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On Politics and Archetypes and the ‘Collective’ Failure to Mature: Part the Second

2010/07/28

The Road To Serfdom: F. A. Hayek

Hayek’s classic opus is edited by Bruce Caldwell in a superb edition.  It has been awaiting it’s turn on your host’s shelf for about a year.  Slow-going working through the pages.  Not that Hayek is abstruse or verbose, but rather so very accessible that a gazillion parallels and related thoughts pop to mind as one reads. […that is, if one is seriously ADD – Ed.]

First thoughts:  Hayek initially lays out context and definitions.  His principle ideas are Liberty (as Liberalism) and variants of Collectivism, especially Socialism (as both theoretical policy and applied method.)  He develops historical patterns of the imposition of socialist life in Germany and then Britain.

As an economist, Hayek doesn’t comment on the underlying causal psychological phenomena of collectivism but focusses instead on the political and economic manifestations of the disease. He also avoids discussion of Liberty’s underpinning in Faith.

There is nothing in the basic principles of liberalism to make it a stationary creed; there are no hard-and-fast rules fixed once and for all.  The fundamental principle that in the ordering of our affairs we should make as much use as possible of the spontaneous forces of society, and resort as little as possible to coercion, is capable of an infinite variety of application.” (p.70)

Two things: First, Hayek’s experiential European context was flooded with ideas of society and the social contract and of ordering…  For those of us with an American libertarian mindset, we would phrase it rather as “we should make as much use as possible of the emergent capabilities of the individual, and resort as little as possible to coercion, is capable of an infinite variety of application.”

Secondly, there is indeed a basic first-principle of Liberty, one that drives the debate between modern Conservatives and Libertarians:  Conservatives see the prerequisite for moral self-restraint according to the dictates of Faith.  Hayek’s understanding of liberalism would be more in fashion with variants of modern libertarianism sans discussion of faith or religiosity.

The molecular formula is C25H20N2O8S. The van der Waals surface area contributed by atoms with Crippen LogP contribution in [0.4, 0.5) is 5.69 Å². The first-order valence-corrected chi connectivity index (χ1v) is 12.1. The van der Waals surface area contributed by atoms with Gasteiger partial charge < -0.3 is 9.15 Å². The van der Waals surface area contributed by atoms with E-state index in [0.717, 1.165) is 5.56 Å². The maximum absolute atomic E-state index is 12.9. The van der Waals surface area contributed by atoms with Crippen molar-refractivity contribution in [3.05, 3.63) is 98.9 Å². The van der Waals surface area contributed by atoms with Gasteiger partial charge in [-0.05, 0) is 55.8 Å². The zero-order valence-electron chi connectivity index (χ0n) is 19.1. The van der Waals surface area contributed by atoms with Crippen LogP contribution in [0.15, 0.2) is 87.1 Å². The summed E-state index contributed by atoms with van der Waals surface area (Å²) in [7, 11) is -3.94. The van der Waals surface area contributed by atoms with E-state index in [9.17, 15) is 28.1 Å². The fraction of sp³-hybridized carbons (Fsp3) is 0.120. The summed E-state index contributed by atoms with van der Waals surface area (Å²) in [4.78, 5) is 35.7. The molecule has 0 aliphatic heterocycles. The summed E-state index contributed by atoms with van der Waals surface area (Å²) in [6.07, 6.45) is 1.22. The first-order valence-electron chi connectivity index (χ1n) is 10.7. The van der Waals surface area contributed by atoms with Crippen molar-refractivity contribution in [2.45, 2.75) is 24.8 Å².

In his discussion of (classical) liberalism and socialism, he notes that both ideological viewpoints have in common a passion for freedom.  Well into Chapter Three, Hayek still has not described that critical difference, for it is not indeed a comparison.  In the conservative-libertarian view, freedom is the freedom to – to act with undue regulatory restraint or confiscatory taxation: In the collectivist view, freedom is the freedom from – especially from personal cost, from individual failure or responsibility.

At Chapter Three, Hayek is still not at the point of describing socialism for what it functionally is: A cynical marketing tool for acquisition of complete power.  (When comrade Stalin discussed the revolution’s “useful idiots” he succinctly described the entire game.)

To this point in the book Hayek’s strength has been in describing “planning” and it’s corrosive effects.  He also describes competition:  That modern liberty is about the freedom to compete.  For this alone the entire book is priceless.

Your host is still but a third of the way into the book. It has been the best read in many years. More later.  Cheers!

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4 Comments leave one →
  1. 2010/07/28 14:05

    When you finish that, may I suggest Milton and Rose Friedman’s “Free to Choose”?

    (You’ve probably already read it. If so, my apologies.)

  2. 2010/07/29 16:46

    Interesting how two little words, to and from, can make such a critical difference .

    Quote: we should make as much use as possible of the spontaneous forces of society,

    Most convenient for those who can spontaneously grab power when the time is right.

    I’ll put this on my reading list. Ran, if you like to read about Israel and Palestine, I suggest Joan Peters’ From Time Immemorial. (not that you asked:-)

    • 2010/07/29 17:41

      Liberty Belle!
      Thanks for the input.

      Or… “we should make as much use as possible of the spontaneous farces of society,” rather. This farce is played-out enough that we, the audience, know the ending if we don’t stop the play. It isn’t about “social justice”, it’s about tyranny… that’s the farce. High time to fire the director, send home the clowns.

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